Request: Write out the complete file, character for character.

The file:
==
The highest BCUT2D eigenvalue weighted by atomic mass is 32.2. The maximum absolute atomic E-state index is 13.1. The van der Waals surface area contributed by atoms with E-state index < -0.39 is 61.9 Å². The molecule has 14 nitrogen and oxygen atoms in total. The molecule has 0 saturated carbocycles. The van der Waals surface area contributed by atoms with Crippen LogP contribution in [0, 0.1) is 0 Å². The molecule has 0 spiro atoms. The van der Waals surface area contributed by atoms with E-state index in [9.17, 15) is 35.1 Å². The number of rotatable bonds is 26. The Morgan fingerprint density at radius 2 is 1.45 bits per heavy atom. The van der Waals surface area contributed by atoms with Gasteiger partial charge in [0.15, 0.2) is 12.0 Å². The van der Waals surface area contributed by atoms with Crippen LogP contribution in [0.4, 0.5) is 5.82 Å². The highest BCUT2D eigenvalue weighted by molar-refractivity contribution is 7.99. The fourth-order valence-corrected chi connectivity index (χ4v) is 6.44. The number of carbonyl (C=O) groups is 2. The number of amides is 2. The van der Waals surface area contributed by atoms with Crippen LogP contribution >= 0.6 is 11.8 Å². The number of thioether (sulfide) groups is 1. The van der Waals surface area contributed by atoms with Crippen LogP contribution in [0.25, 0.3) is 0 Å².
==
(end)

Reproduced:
The highest BCUT2D eigenvalue weighted by atomic mass is 32.2. The maximum absolute atomic E-state index is 13.1. The van der Waals surface area contributed by atoms with E-state index < -0.39 is 61.9 Å². The molecule has 14 nitrogen and oxygen atoms in total. The molecule has 0 saturated carbocycles. The van der Waals surface area contributed by atoms with Crippen LogP contribution in [0, 0.1) is 0 Å². The molecule has 0 spiro atoms. The van der Waals surface area contributed by atoms with E-state index in [9.17, 15) is 35.1 Å². The number of rotatable bonds is 26. The Morgan fingerprint density at radius 2 is 1.45 bits per heavy atom. The van der Waals surface area contributed by atoms with Gasteiger partial charge in [0.15, 0.2) is 12.0 Å². The van der Waals surface area contributed by atoms with Crippen LogP contribution in [0.4, 0.5) is 5.82 Å². The highest BCUT2D eigenvalue weighted by molar-refractivity contribution is 7.99. The fourth-order valence-corrected chi connectivity index (χ4v) is 6.44. The number of carbonyl (C=O) groups is 2. The number of amides is 2. The van der Waals surface area contributed by atoms with Crippen LogP contribution >= 0.6 is 11.8 Å². The number of thioether (sulfide) groups is 1. The van der Waals surface area contributed by atoms with Crippen LogP contribution in [0.25, 0.3) is 0 Å².